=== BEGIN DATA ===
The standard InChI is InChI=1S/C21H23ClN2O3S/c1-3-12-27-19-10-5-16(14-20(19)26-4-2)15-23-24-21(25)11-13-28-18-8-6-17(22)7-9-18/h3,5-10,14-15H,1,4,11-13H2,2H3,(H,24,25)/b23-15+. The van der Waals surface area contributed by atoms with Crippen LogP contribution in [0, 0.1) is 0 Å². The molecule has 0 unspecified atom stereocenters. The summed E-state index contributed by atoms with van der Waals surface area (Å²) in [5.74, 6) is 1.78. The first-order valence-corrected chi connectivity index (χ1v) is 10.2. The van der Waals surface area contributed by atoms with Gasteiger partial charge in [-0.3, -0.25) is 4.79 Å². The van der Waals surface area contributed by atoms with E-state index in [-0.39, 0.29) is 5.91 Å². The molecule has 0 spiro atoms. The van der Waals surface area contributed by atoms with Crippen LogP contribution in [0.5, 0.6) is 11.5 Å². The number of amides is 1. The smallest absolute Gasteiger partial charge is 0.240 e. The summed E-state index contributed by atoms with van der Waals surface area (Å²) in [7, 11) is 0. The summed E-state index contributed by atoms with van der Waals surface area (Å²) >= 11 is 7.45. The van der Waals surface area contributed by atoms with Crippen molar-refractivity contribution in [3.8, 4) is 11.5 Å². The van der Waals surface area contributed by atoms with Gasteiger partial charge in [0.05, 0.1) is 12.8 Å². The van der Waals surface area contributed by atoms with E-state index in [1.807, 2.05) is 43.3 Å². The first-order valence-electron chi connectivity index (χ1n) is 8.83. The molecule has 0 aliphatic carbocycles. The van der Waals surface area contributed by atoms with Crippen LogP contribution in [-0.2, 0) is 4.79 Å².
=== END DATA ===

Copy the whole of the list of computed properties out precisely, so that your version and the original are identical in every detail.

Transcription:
The standard InChI is InChI=1S/C21H23ClN2O3S/c1-3-12-27-19-10-5-16(14-20(19)26-4-2)15-23-24-21(25)11-13-28-18-8-6-17(22)7-9-18/h3,5-10,14-15H,1,4,11-13H2,2H3,(H,24,25)/b23-15+. The van der Waals surface area contributed by atoms with Crippen LogP contribution in [0, 0.1) is 0 Å². The molecule has 0 unspecified atom stereocenters. The summed E-state index contributed by atoms with van der Waals surface area (Å²) in [5.74, 6) is 1.78. The first-order valence-corrected chi connectivity index (χ1v) is 10.2. The van der Waals surface area contributed by atoms with Gasteiger partial charge in [-0.3, -0.25) is 4.79 Å². The van der Waals surface area contributed by atoms with E-state index in [-0.39, 0.29) is 5.91 Å². The molecule has 0 spiro atoms. The van der Waals surface area contributed by atoms with Crippen LogP contribution in [0.5, 0.6) is 11.5 Å². The number of amides is 1. The smallest absolute Gasteiger partial charge is 0.240 e. The summed E-state index contributed by atoms with van der Waals surface area (Å²) in [7, 11) is 0. The summed E-state index contributed by atoms with van der Waals surface area (Å²) >= 11 is 7.45. The van der Waals surface area contributed by atoms with Crippen molar-refractivity contribution in [3.8, 4) is 11.5 Å². The van der Waals surface area contributed by atoms with Gasteiger partial charge in [0.05, 0.1) is 12.8 Å². The van der Waals surface area contributed by atoms with E-state index in [1.807, 2.05) is 43.3 Å². The first-order valence-electron chi connectivity index (χ1n) is 8.83. The molecule has 0 aliphatic carbocycles. The van der Waals surface area contributed by atoms with Crippen LogP contribution in [-0.2, 0) is 4.79 Å².